Essendon West is a residential suburb 10 km north-west of central Melbourne. It is bounded in the west and south by Steele Creek and the Maribyrnong River. Its northern neighbour is Niddrie and its eastern neighbours are Essendon and Aberfeldie.
The nearest public transport is the Essendon railway station, about 3 km east. That distance, however, did not dissuade a speculative land subdivision in the late 1880s, with street names inspired by precious stones. Beryl, Ruby and Sapphire Streets are still there, some other names have gone, but most of the land was open paddocks 60 years later.
In the mid-1930s some of the subdivisions on the edge of Essendon West were settled: Hoffmans Road had three poultry and dairy farms and Buckley Street had a few shops on the south (Aberfeldie) side and some adjoining houses. The accepted area of West Essendon was actually closer to Essendon, and the West Essendon progress association (1939) concerned itself with an abandoned sandpit in Bradshaw Street.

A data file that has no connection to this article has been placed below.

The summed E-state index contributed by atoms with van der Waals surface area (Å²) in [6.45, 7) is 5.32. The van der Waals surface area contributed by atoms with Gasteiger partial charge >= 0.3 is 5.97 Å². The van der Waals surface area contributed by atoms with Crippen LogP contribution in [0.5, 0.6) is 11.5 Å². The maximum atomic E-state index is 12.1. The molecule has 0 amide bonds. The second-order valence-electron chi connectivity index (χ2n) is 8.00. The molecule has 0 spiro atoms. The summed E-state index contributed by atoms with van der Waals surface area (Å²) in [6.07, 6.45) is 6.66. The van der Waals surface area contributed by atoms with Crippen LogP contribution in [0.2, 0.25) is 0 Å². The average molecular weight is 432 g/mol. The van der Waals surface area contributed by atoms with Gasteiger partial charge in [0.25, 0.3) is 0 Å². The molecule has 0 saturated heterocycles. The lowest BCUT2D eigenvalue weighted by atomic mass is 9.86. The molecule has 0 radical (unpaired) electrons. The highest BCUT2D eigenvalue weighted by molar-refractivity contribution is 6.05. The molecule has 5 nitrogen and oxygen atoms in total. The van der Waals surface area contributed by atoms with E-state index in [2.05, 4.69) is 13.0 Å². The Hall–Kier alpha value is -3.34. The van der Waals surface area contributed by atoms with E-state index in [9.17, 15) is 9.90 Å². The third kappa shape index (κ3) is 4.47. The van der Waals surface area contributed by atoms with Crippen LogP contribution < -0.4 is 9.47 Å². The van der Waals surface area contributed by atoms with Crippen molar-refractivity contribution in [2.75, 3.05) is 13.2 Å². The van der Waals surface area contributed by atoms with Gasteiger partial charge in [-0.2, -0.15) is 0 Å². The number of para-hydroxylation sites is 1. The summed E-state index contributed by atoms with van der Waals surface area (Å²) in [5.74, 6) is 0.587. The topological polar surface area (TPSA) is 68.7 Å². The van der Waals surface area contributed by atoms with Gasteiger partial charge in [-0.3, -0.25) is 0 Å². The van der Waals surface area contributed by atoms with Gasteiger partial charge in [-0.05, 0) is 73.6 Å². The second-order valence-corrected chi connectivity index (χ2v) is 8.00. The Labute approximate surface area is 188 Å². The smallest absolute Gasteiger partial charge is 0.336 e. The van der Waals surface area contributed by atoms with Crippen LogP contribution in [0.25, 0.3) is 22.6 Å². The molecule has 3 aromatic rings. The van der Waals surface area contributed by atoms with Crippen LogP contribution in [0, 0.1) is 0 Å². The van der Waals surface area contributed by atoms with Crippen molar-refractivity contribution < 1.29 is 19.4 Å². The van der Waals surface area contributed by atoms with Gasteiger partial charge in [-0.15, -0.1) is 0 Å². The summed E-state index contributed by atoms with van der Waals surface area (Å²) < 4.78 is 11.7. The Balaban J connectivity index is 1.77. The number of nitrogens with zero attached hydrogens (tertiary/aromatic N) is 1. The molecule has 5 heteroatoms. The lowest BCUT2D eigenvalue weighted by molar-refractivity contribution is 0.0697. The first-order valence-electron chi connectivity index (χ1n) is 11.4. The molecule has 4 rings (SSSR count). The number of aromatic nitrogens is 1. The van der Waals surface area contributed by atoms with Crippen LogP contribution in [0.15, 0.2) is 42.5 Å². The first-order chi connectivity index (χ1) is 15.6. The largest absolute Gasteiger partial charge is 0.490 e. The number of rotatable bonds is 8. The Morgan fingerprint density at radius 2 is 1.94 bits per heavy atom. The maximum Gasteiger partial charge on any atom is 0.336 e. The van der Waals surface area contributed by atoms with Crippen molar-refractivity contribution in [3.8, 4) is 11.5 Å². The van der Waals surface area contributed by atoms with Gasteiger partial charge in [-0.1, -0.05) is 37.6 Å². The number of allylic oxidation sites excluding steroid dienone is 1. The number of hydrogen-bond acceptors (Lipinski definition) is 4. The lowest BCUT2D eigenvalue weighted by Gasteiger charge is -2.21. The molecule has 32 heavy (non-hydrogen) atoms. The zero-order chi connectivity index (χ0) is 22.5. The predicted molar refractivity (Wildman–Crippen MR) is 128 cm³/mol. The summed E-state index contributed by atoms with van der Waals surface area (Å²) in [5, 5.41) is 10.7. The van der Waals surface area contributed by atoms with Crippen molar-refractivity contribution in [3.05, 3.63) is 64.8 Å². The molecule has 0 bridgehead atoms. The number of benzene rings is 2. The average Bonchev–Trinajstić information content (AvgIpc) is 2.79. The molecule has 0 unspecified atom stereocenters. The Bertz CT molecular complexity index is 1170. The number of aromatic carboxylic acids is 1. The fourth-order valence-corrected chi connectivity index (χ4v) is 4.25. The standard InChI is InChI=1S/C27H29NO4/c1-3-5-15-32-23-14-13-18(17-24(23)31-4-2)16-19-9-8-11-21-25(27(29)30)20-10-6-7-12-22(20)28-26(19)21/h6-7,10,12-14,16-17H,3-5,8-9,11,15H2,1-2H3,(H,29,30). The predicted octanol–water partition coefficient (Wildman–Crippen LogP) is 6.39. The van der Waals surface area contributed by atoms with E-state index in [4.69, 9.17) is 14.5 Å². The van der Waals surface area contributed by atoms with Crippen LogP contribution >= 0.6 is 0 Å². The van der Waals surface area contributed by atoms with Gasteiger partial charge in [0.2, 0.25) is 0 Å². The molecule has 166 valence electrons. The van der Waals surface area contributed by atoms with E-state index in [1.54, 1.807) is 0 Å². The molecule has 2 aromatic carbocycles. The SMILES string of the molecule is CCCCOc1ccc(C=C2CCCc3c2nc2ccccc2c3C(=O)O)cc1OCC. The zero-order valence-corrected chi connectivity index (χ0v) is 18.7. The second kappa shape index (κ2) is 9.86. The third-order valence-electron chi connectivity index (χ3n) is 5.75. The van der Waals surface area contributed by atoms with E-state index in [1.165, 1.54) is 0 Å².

House building began in the early postwar years. By 1950 the local State primary school, Aberfeldie, became overcrowded. The progress association concentrated its attention on the Bradshaw Street tip, and in 1957 equipped its community hall with the Olympic Village international cafeteria, next to Bradshaw Reserve.
At about that time St Bernard's Catholic college, Moonee Ponds, bought a paddock in Beryl Street for playing fields. In 1963 it built its senior college there. By then most of the nearby streets with precious-stone names were half or more filled with houses. Niddrie technical school was a short distance away, and at that time the area was considered to be part of Niddrie.
Essendon West was gazetted as a suburb in 1998. It has large public reserves and a lookout point next to the Maribyrnong River. Its census populations have been: